I’ve often wondered about the word “moral” in the AA text book. It implores us to make a “searching and fearless moral inventory.” The word “moral” is mentioned 34 times in the text. If we look at the word as spoken in some of the stories, it does seem to imply that most people’s understanding of the word is about behavior. But the good Dr. Silkworth speaks of “moral psychology” and the chapter to the agnostic suggests that there might be something different going on with that word.
Something deeper. I always ask sponsees, when we get to the part in the book where it speaks about a moral inventory, what they think the word moral means. I am not so much interested in their definition as I am in getting them to think about it and what it means to them.
I think moral is more about our own enlightenment...our own awakening. I’ve never felt comfortable with other people or societies prescribing what they think is good behavior for me. It feels disempowering and a bit insulting. I’d rather know myself and what is and is not acceptable for me, and then walk my talk. This, to me, is what the inventory is all about. Learning our talk, and then either walking that talk, or changing it if needed, without shame or blame.
If we go to Ernest Holmes, specifically the Science of Mind textbook, there is one mention of moral, and it speaks to what I am describing: “We realize, however, that to attempt this self-expression at the expense of society or other individuals is to defeat the very purpose for which freedom exists, for back of all is a unity. Hence we find that the laws of necessity and not of theology (of which all religions and ethics and moral and social systems are but feeble lights) do ultimately compel experience into the path of true righteousness.“
He goes on to explain, “The criterion for any man as to what is right or wrong for him is not to be found in some other man’s judgment. The criterion is: Does the thing I wish to do express more life, more happiness, more peace to myself, and at the same time harm no one? If it does, it is right. It is not selfish. But if it is done at the expense of anyone, then in such degree we are making a wrong use of the Law.”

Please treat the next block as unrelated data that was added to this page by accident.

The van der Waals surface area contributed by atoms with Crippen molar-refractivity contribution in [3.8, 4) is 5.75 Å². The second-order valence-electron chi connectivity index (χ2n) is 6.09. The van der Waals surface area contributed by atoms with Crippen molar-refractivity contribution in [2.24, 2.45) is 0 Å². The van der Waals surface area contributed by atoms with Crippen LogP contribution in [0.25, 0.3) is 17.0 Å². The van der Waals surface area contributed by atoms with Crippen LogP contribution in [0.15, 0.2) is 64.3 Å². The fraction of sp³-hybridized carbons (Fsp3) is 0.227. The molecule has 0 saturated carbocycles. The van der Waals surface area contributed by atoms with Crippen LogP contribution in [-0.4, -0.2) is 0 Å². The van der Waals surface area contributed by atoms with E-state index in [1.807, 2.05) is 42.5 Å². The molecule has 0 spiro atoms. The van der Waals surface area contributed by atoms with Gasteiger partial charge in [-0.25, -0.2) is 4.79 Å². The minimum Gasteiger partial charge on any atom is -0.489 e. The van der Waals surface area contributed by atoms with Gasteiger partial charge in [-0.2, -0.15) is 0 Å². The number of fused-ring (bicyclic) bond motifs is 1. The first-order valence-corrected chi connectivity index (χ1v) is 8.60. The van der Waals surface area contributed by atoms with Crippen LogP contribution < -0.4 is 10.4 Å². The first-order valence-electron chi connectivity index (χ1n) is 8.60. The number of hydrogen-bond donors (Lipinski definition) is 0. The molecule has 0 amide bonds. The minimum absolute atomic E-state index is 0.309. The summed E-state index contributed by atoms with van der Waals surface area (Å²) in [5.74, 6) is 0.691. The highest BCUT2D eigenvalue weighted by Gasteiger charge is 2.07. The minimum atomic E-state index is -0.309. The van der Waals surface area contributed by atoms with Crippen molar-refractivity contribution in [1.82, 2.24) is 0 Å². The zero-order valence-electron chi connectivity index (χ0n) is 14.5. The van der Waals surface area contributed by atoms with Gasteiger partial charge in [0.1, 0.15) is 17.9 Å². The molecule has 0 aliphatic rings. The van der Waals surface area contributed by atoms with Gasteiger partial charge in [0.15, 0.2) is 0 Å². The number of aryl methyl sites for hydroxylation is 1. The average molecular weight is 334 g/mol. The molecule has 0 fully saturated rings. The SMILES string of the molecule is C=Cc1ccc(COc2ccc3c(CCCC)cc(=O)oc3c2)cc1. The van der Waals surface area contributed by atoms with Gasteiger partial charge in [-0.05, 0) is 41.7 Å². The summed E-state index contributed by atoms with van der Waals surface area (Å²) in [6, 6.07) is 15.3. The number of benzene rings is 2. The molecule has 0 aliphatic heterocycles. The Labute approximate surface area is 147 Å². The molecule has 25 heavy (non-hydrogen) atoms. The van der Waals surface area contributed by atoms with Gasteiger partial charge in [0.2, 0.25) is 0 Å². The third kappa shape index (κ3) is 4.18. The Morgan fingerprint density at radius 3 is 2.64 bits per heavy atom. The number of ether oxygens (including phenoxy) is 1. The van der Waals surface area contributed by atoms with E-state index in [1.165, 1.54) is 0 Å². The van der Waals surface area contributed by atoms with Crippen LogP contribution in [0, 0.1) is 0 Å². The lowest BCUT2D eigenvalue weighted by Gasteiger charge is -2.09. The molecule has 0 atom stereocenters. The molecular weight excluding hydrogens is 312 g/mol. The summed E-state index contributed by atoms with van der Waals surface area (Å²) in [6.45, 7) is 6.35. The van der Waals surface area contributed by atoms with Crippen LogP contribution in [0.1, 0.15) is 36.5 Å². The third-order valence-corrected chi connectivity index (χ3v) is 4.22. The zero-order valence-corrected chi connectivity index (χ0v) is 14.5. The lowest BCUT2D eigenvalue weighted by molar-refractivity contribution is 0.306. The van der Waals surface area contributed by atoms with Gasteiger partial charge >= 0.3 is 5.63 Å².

So, moral is more about our own personal freedom than about behaving according to other’s rules, as long as we harm no one else. And we get this freedom by introspection. Personal inventory in AA speak. Which leads to righteousness, or right thinking.
George Washington said, “Happiness and moral duty are inseparably connected.” I believe he is also speaking to this. We have a moral duty to ourselves first...we must know ourselves, and accept, or...change with love, that which is not acceptable. Only then can we experience happiness.
I know the writing is hard to read in this meme, but if you enlarge it you should be able to see it. It is written by David Ault, and I believe this declaration of personal independence speaks beautifully to happiness and morals.
And, to conclude this post, I have another meme for you......and wish you a personal liberation and freedom from limiting thoughts on this 4th of July!